Inmagine Group aims to accelerate blockchain talent pool with subsidized training | Digital Asia

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  • Fee of US$122 for 5-day course which teaches participants how to write smart contracts
  • Technical expertise important to build community and develop better use-cases

CULTIVATING and building a close-knit ecosystem is key to spurring growth of the technology and its use locally, the vice president of , Warren Leow believes.

Malaysia is currently lacking a deep enough of technical talent in this nascent space around blockchain. To position us for the future, the country needs to create a of well-versed talent in this space,” he says.

Hoping to this blockchain talent development, the Inmagine Groups to train 60 Ethereum developers over two five-day intakes starting from Sept 3 – 7. Towards this goal, the group is bringing in Dameon Green, a blockchain developer and instructor from the online marketplace, Udemy.

With the goal of accelerating blockchain skills, the Ethereum Development Bootcamp & Hackathon is being heavily subsidised by Inmagine Group to help build the local ecosystem. However, not everyone can apply. “It is not targeted towards non-technical people. Participants need to be technically adept with an understanding of programming and Javascript,” Leow (pix, left) explains.

As a sign of commitment to attend the training, participants are required to pay a token sum of US$122 (RM500) each since seats are on first come first served basis. However, scholarships are available for deserving university students who write in to Leow.

He adds, “By the end of the course, participants should be able to write simple smart contracts and construct distributed apps based on these smart contracts.”

Inmagine Group, a leading player in the creative industry with nine different brands including 123RF and Craft Bundles, hopes to incorporate blockchain in its digital rights management. Leow explains how the technology can be applied to trace images from source to end user, “We are looking at creating a universal registry which can be used to verify the copyright of stock content.”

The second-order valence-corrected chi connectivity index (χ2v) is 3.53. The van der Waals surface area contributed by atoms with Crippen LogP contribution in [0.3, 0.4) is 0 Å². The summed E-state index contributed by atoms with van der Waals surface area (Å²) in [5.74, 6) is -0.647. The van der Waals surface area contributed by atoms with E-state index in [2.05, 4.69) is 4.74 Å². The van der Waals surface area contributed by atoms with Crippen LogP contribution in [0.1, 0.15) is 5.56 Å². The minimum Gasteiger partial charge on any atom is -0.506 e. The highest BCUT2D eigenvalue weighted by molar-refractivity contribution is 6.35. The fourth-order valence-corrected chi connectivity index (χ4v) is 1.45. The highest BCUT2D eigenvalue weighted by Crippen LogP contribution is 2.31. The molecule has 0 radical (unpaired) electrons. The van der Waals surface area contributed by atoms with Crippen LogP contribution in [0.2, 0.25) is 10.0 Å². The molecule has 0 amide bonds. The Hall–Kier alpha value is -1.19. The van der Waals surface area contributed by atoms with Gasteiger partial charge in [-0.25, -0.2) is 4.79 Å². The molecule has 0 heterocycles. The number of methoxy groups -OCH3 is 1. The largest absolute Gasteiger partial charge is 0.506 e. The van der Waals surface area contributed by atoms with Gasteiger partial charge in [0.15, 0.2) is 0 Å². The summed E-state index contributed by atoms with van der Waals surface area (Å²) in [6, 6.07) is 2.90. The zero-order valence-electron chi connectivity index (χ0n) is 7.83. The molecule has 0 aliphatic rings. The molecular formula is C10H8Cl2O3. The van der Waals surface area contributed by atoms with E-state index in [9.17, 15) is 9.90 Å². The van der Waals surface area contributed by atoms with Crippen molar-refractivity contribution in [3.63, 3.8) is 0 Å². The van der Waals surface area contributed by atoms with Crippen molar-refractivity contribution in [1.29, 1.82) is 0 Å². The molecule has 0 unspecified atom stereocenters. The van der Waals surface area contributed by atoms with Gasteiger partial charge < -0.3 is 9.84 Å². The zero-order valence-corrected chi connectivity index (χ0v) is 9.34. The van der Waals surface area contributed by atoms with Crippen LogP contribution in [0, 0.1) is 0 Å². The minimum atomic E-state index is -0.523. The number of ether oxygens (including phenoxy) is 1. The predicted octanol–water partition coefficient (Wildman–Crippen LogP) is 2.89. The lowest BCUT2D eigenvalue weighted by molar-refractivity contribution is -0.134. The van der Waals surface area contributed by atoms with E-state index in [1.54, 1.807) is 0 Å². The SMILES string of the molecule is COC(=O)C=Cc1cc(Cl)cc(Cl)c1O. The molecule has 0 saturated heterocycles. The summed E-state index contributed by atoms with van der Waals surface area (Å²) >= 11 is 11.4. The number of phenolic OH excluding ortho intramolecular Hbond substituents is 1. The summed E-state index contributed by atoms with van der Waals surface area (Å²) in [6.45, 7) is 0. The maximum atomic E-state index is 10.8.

Although the course is also aimed at training Inmagine’s internal team on blockchain technology, the group views this as an opportunity to give back to the country, “To create a sustainable foundation, we need to build a team of core expertise as well as to see a community that can grow together.”

While the potential for blockchain to drive greater transparency and efficiency is promising, it can be tough to distinguish between real use-cases and just hype. Leow however is convinced that it is currently mostly hype as evidenced by his opinion that, “99% of current blockchain projects out there will fail because they don’t really require blockchain in the first place.”

However, he expects the dust to settle over the next two to three years for real use cases to emerge and become mainstream.

As for the slow growth of blockchain technology in Malaysia, Leow points towards the lack of technical knowledge as the main reason. “By giving people technical expertise based on blockchain fundamentals, we can liberalise their minds to imagine more use-cases which might not fully exist yet.”

Further information about the Inmagine Group’s blockchain bootcamp can be obtained here.

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